|Date of Birth||March 21, 1896|
|Place of Birth||Kenora, Ontario|
|Next of Kin||Louisa Sewell, mother, Selkirk, Manitoba|
|Trade / Calling||Labourer|
|Religion||Church of England|
|Force||Canadian Expeditionary Force|
|Enlisted / Conscripted||Enlisted|
|Address at Enlistment||Selkirk, Manitoba|
|Date of Enlistment||November 26, 1915|
|Age at Enlistment||19|
|Theatre of Service||Canada|
|Prisoner of War||No|
Claude Sewell was born on 21 March 1896 in Rat Portage (later renamed Kenora), Ontario. Both of his parents John Sewell and Louisa Sarah Parr were from England, immigrating to Canada around 1891 according to later census records. Their first child, daughter Gladys, was born in 1893 in Rat Portage where John was working as a cook. Son Horace was born in 1894, and at the time of Claude’s birth John was working as a laundry man. Daughter Olive was born in May of 1898, but sadly she died that August and is interred in the Lake of the Woods Cemetery in Kenora. By the 1901 census the family had moved to Winnipeg where John was working as a merchant/tailor at the time of the census. For the 1911 census his occupation was given as dyer/wool work. Children born in Winnipeg were John (Jack) (1902), Fred (1904), Edith (1905), and Louise (abt 1906). John died in 1916, death listed in Selkirk, Manitoba where the family was living at the time of the 1916 census.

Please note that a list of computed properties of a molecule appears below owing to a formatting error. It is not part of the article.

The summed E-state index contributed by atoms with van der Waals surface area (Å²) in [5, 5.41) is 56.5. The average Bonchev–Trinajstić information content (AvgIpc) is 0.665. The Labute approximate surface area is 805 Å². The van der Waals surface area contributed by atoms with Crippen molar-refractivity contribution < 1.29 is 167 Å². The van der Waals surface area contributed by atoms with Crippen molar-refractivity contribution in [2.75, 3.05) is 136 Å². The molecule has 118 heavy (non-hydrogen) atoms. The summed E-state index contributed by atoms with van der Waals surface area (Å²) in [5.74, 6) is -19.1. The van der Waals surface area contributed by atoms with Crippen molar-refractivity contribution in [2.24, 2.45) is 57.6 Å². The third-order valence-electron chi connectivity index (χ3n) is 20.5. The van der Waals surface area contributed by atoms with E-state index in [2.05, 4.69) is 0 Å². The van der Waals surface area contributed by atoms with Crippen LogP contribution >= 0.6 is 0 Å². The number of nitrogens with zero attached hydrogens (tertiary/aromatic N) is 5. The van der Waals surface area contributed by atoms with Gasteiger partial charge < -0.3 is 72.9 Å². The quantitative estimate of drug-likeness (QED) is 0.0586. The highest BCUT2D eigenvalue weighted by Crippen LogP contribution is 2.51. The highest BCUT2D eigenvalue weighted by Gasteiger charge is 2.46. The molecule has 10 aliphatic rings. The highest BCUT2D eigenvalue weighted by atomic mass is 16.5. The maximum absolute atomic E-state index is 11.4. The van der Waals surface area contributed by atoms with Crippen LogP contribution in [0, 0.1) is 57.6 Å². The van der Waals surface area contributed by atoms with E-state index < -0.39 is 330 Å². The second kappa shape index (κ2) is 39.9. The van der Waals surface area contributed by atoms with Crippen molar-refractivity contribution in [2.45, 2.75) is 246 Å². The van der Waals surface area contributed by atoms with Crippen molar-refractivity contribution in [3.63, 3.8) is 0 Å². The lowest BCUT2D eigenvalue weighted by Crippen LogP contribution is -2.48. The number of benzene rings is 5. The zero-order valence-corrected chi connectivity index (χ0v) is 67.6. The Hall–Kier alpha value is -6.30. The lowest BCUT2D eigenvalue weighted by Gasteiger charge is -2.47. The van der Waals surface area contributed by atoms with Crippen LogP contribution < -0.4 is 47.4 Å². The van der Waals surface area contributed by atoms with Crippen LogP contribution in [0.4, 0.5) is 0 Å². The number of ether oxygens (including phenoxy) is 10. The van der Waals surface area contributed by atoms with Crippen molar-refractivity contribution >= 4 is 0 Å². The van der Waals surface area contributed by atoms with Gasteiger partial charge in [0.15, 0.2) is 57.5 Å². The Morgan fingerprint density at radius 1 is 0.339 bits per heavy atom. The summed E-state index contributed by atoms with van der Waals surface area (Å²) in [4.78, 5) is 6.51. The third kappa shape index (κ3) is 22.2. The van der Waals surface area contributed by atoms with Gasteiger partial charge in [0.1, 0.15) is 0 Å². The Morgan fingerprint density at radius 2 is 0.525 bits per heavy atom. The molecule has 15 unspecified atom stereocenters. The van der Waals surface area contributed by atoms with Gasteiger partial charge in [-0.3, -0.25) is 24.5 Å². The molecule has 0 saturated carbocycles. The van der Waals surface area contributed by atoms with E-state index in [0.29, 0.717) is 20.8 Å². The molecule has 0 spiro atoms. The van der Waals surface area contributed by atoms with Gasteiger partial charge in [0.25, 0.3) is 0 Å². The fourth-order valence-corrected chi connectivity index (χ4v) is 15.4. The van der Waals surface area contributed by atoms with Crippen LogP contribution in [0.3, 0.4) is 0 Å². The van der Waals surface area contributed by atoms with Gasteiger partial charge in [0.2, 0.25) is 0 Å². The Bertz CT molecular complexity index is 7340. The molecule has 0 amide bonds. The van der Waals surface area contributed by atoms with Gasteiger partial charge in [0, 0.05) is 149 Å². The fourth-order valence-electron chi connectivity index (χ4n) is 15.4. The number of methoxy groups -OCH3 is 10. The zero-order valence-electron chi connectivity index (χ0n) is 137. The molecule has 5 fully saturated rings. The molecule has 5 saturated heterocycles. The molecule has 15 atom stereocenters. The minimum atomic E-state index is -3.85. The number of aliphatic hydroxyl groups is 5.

Claude enlisted with the 108th Battalion on 26 November 1915 in Selkirk, Manitoba. His occupation was given as labourer and his mother in Selkirk as next of kin. Illegally absent, Claude was discharged from service on 18 March 1916 at Camp Hughes in Manitoba.
Further trace of Claude was not found after deserting and he may have assumed an alias. He was not living with the family in Selkirk at the time of the 1916 census. At the time of the 1921 census his mother Louisa was living in Winnipeg with children Horace, Jack, Fred, Edith, and Louise. Also lodging with the family was Harry Thompson who his mother would later marry. Louisa died in 1953 in Winnipeg, brother Fred in 1962 in Winnipeg, sister Gladys Mitchell in 1967 in Fort Lupton, Colorado, brother Horace in 1969 in Winnipeg, brother Jack in 1984 in Winnipeg, and his sister Edith McElroy in 1995 in Los Angeles. Further trace of Claude’s sister Louise was not found after a 1924 border crossing record when she was on her way to her sister Gladys in Colorado.
Claude’s brother Horace enlisted in November of 1915 in Winnipeg, going overseas with the 144th Battalion. He transferred to the Canadian Forestry Corps, serving for the duration of the war with the 27th Company in France. He was discharged from service in April of 1919 in Winnipeg.